Conversations in the online marketing arena have recently been heavily focused on supposedly “new” buzzwords, like content marketing, branding strategy and social relevance. Well, I’m sorry to burst anyone’s bubble, but none of those are new concepts. Their current definitions may have adapted somewhat to encompass the nature of online marketing, but they’re still essentially the same they always were.
Even applying new names to old concepts doesn’t change the fact that they’ve been around for a long time. (Note: Neither does adding “inbound” as a descriptor.) And by the way, none of them qualify as “the new SEO”, either.
Nevertheless, it’s probably no surprise that we periodically see cycles of refreshed interest in various marketing tools. And sometimes, people will use a new name to imply that a generations-old technique is something new and different. In a sense, that itself is a marketing technique.
The reality is, most humans tend to exhibit some ADD-like symptoms. Something new and shiny attracts our interest, and if it seems to offer value, we may embrace it – until something newer and shinier comes along. Marketers take advantage of that human characteristic, even while falling victim to it themselves.
Being Shiny doesn’t Mean it’s not Valid
And just because something has been used in marketing for ages doesn’t mean, of course, that it doesn’t still offer a lot of value. “Sex sells” is just as true today as it was centuries ago. You can call it sexy, sensual, seductive, titillating or suggestive… the effect is the same. It attracts (and usually holds) interest, appeals to the viewer and creates a receptiveness to suggestion that marketers have put to good use for ages. Human nature being what it is, its effectiveness isn’t likely to fade any time soon, either.
There are a lot of different ways in which to appeal to viewers, often drawing upon emotional responses. Humor, sympathy, anger and desire are just a few. But before we can play upon those emotions to full advantage, we need to establish some level of acceptance. That is usually rooted in trust, credibility and authority.
Every Building Starts with a Foundation
Recognizing that every marketing effort is more effective when some level of trust is present, it makes sense that building that trust should be our first objective. That’s the foundation of any effective branding strategy.
So before you start working on brand recognition, define precisely what you want your brand to be recognized for. It may often be your USP (unique selling proposition), but it could also be a different sort of qualifier, such as your location, if you’re going after a geo-targeted market. Whatever it is, define it clearly, then ensure that all your branding focuses upon it. That’s what you want to immediately come to mind with everyone that hears your brand’s name.
There are many avenues to pursue in a branding strategy and each business has to select those that are most effective for its situation. Just remember that although some channels may be better for one business than for another, none of them are the “best”, overall. Each has its uses, and the most productive branding campaigns will normally employ several different channels.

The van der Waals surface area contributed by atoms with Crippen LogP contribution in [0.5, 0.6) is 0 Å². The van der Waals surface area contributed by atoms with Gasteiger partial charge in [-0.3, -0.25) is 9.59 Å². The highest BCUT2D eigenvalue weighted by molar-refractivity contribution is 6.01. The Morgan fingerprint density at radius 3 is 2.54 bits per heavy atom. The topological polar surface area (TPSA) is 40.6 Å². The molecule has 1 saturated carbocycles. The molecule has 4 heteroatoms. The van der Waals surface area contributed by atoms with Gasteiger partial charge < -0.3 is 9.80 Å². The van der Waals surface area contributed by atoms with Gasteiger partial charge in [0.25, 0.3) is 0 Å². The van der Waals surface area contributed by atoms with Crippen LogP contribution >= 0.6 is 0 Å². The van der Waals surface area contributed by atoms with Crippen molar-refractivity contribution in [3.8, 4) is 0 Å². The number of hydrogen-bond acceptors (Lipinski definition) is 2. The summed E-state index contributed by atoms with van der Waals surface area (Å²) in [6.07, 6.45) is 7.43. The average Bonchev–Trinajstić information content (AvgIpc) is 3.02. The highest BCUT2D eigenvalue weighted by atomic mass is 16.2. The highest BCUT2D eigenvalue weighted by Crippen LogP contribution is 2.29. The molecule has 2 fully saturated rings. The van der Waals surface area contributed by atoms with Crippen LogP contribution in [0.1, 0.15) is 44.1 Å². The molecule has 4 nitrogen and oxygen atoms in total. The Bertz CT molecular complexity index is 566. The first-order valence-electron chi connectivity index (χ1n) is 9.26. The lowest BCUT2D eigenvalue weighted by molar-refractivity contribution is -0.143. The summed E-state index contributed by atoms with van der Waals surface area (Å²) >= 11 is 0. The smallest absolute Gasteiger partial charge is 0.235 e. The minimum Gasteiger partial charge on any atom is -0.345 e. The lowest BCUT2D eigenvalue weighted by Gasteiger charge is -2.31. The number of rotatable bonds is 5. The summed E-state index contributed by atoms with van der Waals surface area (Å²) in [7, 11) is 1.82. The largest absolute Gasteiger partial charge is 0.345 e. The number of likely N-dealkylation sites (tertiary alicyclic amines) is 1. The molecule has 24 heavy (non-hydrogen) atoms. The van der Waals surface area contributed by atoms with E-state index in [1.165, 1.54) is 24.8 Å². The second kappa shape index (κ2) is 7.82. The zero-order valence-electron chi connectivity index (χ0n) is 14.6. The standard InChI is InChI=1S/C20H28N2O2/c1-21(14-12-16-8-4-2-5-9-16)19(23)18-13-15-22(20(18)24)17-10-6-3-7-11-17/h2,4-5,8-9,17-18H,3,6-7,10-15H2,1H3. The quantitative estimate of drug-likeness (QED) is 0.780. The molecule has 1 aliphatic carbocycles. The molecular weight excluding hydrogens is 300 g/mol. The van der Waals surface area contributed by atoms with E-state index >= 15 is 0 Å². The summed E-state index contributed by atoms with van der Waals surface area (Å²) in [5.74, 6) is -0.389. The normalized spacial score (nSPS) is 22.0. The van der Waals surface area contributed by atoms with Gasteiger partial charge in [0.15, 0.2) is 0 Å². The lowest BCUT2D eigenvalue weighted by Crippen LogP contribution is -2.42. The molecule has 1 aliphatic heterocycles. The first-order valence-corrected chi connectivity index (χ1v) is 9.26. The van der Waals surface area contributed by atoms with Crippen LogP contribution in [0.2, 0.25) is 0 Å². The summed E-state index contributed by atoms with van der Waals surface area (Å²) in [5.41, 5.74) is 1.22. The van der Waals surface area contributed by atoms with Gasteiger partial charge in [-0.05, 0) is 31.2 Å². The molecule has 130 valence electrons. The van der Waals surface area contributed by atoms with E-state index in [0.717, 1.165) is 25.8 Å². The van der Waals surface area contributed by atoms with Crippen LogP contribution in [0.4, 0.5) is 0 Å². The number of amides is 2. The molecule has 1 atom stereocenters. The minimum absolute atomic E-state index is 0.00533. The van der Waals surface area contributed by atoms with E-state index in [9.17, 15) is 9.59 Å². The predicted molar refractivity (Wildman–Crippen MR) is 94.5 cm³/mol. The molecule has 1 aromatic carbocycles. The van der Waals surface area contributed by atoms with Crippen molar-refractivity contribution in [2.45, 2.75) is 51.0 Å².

Most importantly, though, as the old saying goes: “Don’t put the cart before the horse.”
Building the Structure
Once you’ve set your primary characteristics for your brand and selected your channels, you need to start building an ongoing presence. Whether in articles, on your own site or in social media, you have to be consistent in the underlying message you’re sending to your public. Credibility can sometimes be difficult to gain, but it’s all too easy to lose, with even a single misstep.
While there’s nothing wrong with being predictable about some aspects of your brand, there are instances in which a certain amount of unpredictability can be beneficial, too. Use sparingly, and only after careful consideration. But subtle surprises can sometimes build a great deal of credibility.
As an example, a friend of mine had a client who had a major competitor that was effectively wiped from the SERPs for an innocent mistake on the part of their developer. A casual look at the situation made it obvious that there was no nefarious intent and no attempt to fool the search engine. But the competitor dropped from #1 to around #40 overnight.
This client could have quickly taken advantage of the situation, but they saw the unfairness and publicly took up the drum in their competitor’s defense. They loudly complained that while they felt that their product’s price and their customer service was better than their competitor’s, they didn’t want to see any business suffer unfairly, possibly costing people their livelihood.
The credibility they gained by such an unexpected display of a sense of fair play was priceless. The CEO claimed they saw nearly a 300% increase in traffic and close to double the business within a couple of weeks, and said he was certain that most of it was as a direct result of their stance, not the fall in rankings of their competitor.
A calculated risk, for sure, but one that paid off nicely. The trust their brand gained was tremendous, and it would probably have taken years to accomplish that without their action. The point is, sometimes it can pay off to “think outside the box” and take a risk.
Incidentally, a major part of that company’s USP had always been fair treatment for their customers. They simply capitalized on the situation to say that they felt fair play should extend to everyone, even their competitors. BAM! Homerun!
Such opportunities don’t present themselves every day, and risks taken don’t always turn out that well. But if you keep your eyes and your mind open, you might see such an opportunity in time to put it to good use. Many big brand names have established themselves as household names just by such thinking.